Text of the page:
TRG Insights


Search or browse our knowledge center for TRG insights and solutions that work for arts and entertainment organizations of all genres and sizes.



Most recent posts:

Nov20

Tuesday, November 18 at 2 EDT/11 PDT

Edit: Thanks to everyone who attended this chat! Click through to read the transcript.


President & CEO
Jill Robinson

Let’s talk turkey! Does your audience development strategy promote loyalty? The best loyalty programs go beyond just offering subscriptions or memberships. They consider each patron’s right next step to further their relationship to the organization.

Learn how industry colleagues are developing loyalty at their organizations and get re-inspired about your own loyalty strategy. In this hour-long Twitter chat with President & CEO Jill Robinson (@jrobinsontrg) and moderator Amelia Northrup-Simpson (@TRGArts), we'll discuss topics like subscriptions and memberships, the loyalty business model, and how to cultivate patrons from newcomer to advocate. Bring your own favorite audience development ideas and burning questions to share!


Posted November 20, 2014







Nov17


Director of Consulting
Lindsay Homer

December 16 at 2 EDT/11 PDT

As the calendar year comes to a close, many arts organizations are starting to plan renewals and finalize pricing for 2015-16. If the thought of re-scaling and seating subscribers seems daunting, chat with others who may be working out the same issues you are. Join TRG’s pricing expert Lindsay Homer and moderator Amelia Northrup-Simpson to discuss topics like:

  • the scale and price point changes you should consider this year
  • building dynamic pricing into your plans
  • strategic discount and inventory management policies

Posted November 17, 2014







Nov11

Creating Holistic Campaigns in a Brave New World 


With the rise of Google Analytics, conversion pixels, and referral codes, there are more tools than ever for tracking the results of your organization’s marketing campaigns. Yet even with hard evidence that digital efforts produce results, is it really time to shut the door on established methods such as direct mail, print/display advertising, and grassroots marketing? Can leaning too far in either direction impair one’s ability to capture a “middle ground”? 

This session, presented at the 2014 National Arts Marketing Project Conference, examined case studies of campaigns that successfully integrated old and new school marketing and campaign measurement via an integrated, “holistic” approach. The panelists tackled questions such as: how do specific demographics and audiences respond to different types of messaging? What is the value of “eyes-only” impressions vs. conversions that result in hard-and fast (and trackable) revenue?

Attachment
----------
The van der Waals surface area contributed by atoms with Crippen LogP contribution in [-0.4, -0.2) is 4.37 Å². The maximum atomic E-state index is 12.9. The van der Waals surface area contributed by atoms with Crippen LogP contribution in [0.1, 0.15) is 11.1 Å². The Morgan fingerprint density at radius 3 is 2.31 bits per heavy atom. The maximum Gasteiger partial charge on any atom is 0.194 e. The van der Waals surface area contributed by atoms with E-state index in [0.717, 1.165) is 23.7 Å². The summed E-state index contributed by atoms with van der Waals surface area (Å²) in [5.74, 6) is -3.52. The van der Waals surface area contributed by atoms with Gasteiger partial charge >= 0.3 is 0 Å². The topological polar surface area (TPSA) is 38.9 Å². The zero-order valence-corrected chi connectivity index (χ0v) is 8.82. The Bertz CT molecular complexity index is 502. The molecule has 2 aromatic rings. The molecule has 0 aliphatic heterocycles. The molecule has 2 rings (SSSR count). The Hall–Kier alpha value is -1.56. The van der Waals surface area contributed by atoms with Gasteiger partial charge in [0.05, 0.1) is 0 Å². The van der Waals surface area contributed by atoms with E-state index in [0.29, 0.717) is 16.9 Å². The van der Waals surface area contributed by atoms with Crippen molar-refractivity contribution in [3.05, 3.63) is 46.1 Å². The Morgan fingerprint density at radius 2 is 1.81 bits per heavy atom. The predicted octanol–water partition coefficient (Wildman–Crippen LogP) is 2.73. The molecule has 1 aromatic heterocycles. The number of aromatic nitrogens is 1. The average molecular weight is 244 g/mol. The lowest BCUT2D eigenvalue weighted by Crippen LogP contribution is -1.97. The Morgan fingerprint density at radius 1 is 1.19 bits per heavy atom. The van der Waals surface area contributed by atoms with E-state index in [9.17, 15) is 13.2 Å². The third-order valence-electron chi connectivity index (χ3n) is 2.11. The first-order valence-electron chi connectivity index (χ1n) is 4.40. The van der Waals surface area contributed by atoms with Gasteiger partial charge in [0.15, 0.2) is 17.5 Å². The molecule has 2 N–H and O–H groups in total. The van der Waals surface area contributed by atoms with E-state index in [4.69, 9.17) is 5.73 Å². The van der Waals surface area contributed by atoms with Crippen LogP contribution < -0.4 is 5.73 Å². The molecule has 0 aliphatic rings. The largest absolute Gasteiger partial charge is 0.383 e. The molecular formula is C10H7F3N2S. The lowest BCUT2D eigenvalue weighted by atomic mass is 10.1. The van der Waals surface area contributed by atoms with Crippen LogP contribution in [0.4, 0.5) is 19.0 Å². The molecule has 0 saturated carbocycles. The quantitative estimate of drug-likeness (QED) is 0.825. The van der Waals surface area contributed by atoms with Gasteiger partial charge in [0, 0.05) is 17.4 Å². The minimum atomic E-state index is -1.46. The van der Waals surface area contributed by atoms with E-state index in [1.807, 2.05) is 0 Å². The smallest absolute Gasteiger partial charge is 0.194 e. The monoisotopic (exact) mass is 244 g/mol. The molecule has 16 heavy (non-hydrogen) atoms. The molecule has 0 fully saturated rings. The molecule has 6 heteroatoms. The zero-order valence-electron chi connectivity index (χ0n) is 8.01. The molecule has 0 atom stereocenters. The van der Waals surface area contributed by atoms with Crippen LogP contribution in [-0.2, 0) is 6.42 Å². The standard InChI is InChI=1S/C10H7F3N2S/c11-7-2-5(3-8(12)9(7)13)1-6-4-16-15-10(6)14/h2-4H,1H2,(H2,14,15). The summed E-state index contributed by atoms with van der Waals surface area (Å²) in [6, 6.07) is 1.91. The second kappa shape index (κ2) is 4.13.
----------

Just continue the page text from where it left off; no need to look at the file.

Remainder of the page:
Presenters: Eric Winick of JCC Manhattan, Amelia Northrup-Simpson of TRG Arts, Molly Riddle Wink of Denver Art Museum, Khady Kamara of Arena Stage

Posted November 11, 2014







Nov04

Two months ago, I watched this TED talk by Dan Pallotta and I can’t stop thinking about it.

Dan Pallotta: The way we think about charity is dead wrong

The back story is this: Pallotta's AIDS and breast cancer walks raised $581 million dollars for those causes quickly, in large part because he used a sizable portion (40%) of their income to advertise for and invest in the event to make it an amazing experience for participants. Because of the percentage of the income he spent on these administrative costs, he was virtually crucified in the media. At the same time, investing in those things is what allowed him to raise so much money for those causes in the first place. In his TED talk and two books (here and here) on nonprofit administration, Pallotta questions the way we think about administration and overhead costs for nonprofits.

Pallotta’s experience was with health and human services organizations, but it parallels and exposes the way we in the arts think about spending and income. The attitudes we have about mission vs. administrative expenses are pervasive… among donors, nonprofit industry teachers and experts—even among the artists themselves.

And, Pallotta argues, those attitudes can undermine the causes these organizations stand for.


Posted November 4, 2014







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